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Skype Offers Unmetered Worldwide Calling Plans

  by Glenn Fleishman <>

eBay's Skype service has launched a new set of rates for unmetered regional and worldwide calling through its SkypeOut system that allows you to call "real" telephone numbers. Skype is associated with Internet telephony, but has full support for incoming calls that originate on and outgoing calls that terminate on the traditional public switched telephone network (PSTN).

The new service extends Skype's flat-rate U.S. and Canada calling plan - which costs $2.95 per month - to landlines in 34 countries. These 34 countries are typical of other VoIP calling plans; those countries also currently feature among the lowest per-minute call rates when paying Skype by the minute. For $9.95 per month, you can make unmetered calls to landlines in all those countries.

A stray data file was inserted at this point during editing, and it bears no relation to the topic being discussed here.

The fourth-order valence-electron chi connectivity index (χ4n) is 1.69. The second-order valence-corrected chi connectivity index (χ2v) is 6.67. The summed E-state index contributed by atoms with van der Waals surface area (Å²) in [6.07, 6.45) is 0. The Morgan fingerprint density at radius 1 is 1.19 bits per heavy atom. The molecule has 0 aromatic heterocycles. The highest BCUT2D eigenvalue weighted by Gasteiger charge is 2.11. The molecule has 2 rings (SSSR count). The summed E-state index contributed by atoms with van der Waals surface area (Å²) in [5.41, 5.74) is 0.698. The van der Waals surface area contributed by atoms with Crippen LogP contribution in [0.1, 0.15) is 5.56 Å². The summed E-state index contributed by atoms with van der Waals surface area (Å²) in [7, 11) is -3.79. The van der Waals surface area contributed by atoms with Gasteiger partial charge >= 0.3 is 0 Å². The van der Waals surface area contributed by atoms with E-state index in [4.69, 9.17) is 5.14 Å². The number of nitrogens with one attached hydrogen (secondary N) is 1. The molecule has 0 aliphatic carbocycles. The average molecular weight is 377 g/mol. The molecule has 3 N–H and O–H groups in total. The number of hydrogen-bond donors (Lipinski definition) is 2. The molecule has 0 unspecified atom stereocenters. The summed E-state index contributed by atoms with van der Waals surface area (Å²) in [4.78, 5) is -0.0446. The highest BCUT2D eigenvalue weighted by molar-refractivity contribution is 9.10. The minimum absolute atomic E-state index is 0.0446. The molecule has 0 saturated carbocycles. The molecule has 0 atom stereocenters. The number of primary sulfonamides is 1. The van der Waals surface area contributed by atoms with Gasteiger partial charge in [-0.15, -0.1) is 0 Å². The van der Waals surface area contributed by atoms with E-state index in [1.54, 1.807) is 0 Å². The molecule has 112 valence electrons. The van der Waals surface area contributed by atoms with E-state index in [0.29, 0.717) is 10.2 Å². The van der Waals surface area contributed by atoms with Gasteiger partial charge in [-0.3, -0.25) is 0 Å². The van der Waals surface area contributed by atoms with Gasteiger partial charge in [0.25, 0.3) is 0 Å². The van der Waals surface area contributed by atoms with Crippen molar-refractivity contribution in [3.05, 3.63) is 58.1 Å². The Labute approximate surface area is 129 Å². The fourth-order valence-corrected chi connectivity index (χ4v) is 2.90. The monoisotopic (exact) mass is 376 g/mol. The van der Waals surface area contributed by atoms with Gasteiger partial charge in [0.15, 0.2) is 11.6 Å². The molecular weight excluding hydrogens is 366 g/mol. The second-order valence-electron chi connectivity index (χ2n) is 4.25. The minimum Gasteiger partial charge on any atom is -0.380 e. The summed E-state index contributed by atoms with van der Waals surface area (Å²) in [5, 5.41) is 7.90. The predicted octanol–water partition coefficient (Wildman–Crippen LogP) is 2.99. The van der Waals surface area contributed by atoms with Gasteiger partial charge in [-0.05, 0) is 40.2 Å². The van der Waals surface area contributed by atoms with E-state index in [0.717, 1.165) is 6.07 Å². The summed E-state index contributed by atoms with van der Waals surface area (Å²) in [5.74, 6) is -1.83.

Calls to landlines in three cities in Mexico - Mexico City, Monterrey, and Guadalajara - is $5.95 per month, with "discounted rates" to landlines and cell phones everywhere else in the country.

Skype oddly doesn't yet include its per-country pricing on its main subscription page; they show these prices only in a press release denominated in euros. Unmetered calling to landlines in a single choice of 20 European nations costs about $3.50 per month, or to landlines in any one of the 14 other countries for about $5.95 per month. Unmetered calling to all 20 European nations is about $5.95 per month. There are special offerings for Asia and Brazil, too.

These plans are comparable to offerings that are part of existing Internet telephone services such as Vonage, but Skype has unbundled them from other voice service requirements. My office "landline," for instance, is a VoIP service that runs about $30 per month from Speakeasy Networks (now part of Best Buy) that includes unmetered calls to a similar set of 30-odd countries' landlines, but it cannot be purchased as a separate plan.